That home is coming.  

Where there is no sin, there is no shame. Where there are no false gods, there is no fear.  

Our Jesus is coming to give us and be for us all we could ever possibly need, and everything we should want.  

I’ll wrestle with my embarrassment tonight, but I wanted to remind myself of that, and remind you, too.  

For those of us who have trusted in Jesus, home is around the corner.  

Two Ways to Love Our Cities

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In Acts 2-4 Peter and John love their city in a Godly way by (at least) doing two things. Two things that most of the people around me in 21st century America would tell me are irreconcilable. Diametrically opposed.

1) They care for some among the city’s weak.
2) They proclaim to those in the city their sins.

For what it’s worth, I’m proof that both are vital. I needed love and affection and compassion in my broken and out moments, but I also needed someone who had seen the light to boldly tell me of my evils. I can tell you from experience that a narcissistic drunk doesn’t just need a friend. He also needs someone to tell him that drunkenness leads to death, wrath, and judgment. Peter had Godly affection for the weak of his city of Jerusalem, and he also told the people of his city that they had sinfully killed the Savior.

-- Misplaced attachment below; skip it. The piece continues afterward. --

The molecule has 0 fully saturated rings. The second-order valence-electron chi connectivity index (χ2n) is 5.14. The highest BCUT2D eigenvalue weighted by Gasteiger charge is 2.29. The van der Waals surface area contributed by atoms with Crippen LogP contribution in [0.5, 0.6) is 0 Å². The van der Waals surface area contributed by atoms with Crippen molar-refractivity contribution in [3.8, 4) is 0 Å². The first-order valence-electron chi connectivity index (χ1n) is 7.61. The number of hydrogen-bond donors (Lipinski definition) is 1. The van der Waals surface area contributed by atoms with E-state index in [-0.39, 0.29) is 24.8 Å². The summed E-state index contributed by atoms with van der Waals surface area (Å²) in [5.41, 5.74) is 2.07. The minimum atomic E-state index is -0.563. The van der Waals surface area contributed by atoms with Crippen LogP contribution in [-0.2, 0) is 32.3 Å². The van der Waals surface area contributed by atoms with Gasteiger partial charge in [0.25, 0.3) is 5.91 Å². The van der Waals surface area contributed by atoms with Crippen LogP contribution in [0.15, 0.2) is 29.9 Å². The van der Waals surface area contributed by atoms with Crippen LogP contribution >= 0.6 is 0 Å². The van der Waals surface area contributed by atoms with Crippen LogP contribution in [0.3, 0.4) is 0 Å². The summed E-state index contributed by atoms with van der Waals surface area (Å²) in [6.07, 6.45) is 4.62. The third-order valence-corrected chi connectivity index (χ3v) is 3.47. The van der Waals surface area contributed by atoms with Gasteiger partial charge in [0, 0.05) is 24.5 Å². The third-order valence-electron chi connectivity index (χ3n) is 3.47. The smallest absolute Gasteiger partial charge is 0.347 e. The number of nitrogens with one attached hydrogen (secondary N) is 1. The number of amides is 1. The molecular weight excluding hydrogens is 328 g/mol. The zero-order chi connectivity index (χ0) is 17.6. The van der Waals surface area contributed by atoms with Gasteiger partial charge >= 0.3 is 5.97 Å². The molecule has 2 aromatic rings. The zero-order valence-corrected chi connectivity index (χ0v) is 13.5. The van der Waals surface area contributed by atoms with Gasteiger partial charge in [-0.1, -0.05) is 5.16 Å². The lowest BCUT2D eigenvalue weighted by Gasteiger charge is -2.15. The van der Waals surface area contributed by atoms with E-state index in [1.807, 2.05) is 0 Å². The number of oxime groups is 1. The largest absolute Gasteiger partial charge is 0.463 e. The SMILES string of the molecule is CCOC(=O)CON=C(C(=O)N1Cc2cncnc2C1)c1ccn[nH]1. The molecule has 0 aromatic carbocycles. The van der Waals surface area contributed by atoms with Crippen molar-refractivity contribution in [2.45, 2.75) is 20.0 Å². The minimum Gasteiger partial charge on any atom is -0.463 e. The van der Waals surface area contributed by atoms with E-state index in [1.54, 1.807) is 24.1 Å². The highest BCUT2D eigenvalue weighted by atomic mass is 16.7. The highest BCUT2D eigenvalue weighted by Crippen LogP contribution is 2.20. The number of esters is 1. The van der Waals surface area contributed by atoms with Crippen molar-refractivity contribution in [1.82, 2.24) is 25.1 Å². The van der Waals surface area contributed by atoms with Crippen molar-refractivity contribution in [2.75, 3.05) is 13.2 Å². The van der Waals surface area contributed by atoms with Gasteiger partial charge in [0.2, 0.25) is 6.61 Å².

Here’s some of Peter from those chapters:

“Then Peter, filled with the Holy Spirit, said to them, ‘Rulers of the people and the elders, if we are being examined today concerning a good deed done to a crippled man, by what means this man has been healed, let it be known to all of you and to all the people of Israel that by the name of Jesus Christ of Nazareth, whom you crucified, whom God raised from the dead – by Him this man is standing before you well.”

“You denied the Holy and Righteous One, and asked for a murderer to be granted to you, and you killed the Author of Life, whom God raised from the dead. To this we are witnesses. And His name – by faith in His name – has made this man strong whom you see and know, and the faith that is through Jesus has given the man this perfect health in presence of you all.”

“This Jesus is the stone that was rejected by you, the builders, which has become the cornerstone. And there is salvation in no one else, for there is no other name under heaven given among men by which we must be saved.”